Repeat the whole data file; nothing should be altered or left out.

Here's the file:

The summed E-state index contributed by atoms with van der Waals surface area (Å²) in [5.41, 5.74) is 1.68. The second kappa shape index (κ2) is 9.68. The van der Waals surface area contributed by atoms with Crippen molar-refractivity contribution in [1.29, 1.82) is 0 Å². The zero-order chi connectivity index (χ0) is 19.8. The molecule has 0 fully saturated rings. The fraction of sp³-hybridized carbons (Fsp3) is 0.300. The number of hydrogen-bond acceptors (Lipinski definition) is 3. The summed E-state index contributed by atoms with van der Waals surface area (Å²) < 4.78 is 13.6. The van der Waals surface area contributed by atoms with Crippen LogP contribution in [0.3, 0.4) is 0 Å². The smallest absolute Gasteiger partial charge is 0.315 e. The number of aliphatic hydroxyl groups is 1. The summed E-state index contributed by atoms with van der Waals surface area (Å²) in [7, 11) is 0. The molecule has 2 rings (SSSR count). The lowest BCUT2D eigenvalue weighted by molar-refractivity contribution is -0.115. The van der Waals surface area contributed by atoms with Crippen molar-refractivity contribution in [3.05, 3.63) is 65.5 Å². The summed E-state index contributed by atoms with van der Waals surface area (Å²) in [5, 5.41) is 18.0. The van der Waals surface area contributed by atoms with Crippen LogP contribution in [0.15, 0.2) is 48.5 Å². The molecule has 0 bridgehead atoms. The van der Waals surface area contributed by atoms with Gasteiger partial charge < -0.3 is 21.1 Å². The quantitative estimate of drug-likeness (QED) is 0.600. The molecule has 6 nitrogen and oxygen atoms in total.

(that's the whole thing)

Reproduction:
The summed E-state index contributed by atoms with van der Waals surface area (Å²) in [5.41, 5.74) is 1.68. The second kappa shape index (κ2) is 9.68. The van der Waals surface area contributed by atoms with Crippen molar-refractivity contribution in [1.29, 1.82) is 0 Å². The zero-order chi connectivity index (χ0) is 19.8. The molecule has 0 fully saturated rings. The fraction of sp³-hybridized carbons (Fsp3) is 0.300. The number of hydrogen-bond acceptors (Lipinski definition) is 3. The summed E-state index contributed by atoms with van der Waals surface area (Å²) < 4.78 is 13.6. The van der Waals surface area contributed by atoms with Crippen LogP contribution in [0.3, 0.4) is 0 Å². The smallest absolute Gasteiger partial charge is 0.315 e. The number of aliphatic hydroxyl groups is 1. The summed E-state index contributed by atoms with van der Waals surface area (Å²) in [7, 11) is 0. The molecule has 2 rings (SSSR count). The lowest BCUT2D eigenvalue weighted by molar-refractivity contribution is -0.115. The van der Waals surface area contributed by atoms with Crippen molar-refractivity contribution in [3.05, 3.63) is 65.5 Å². The summed E-state index contributed by atoms with van der Waals surface area (Å²) in [5, 5.41) is 18.0. The van der Waals surface area contributed by atoms with Crippen LogP contribution in [0.15, 0.2) is 48.5 Å². The molecule has 0 bridgehead atoms. The van der Waals surface area contributed by atoms with Gasteiger partial charge < -0.3 is 21.1 Å². The quantitative estimate of drug-likeness (QED) is 0.600. The molecule has 6 nitrogen and oxygen atoms in total.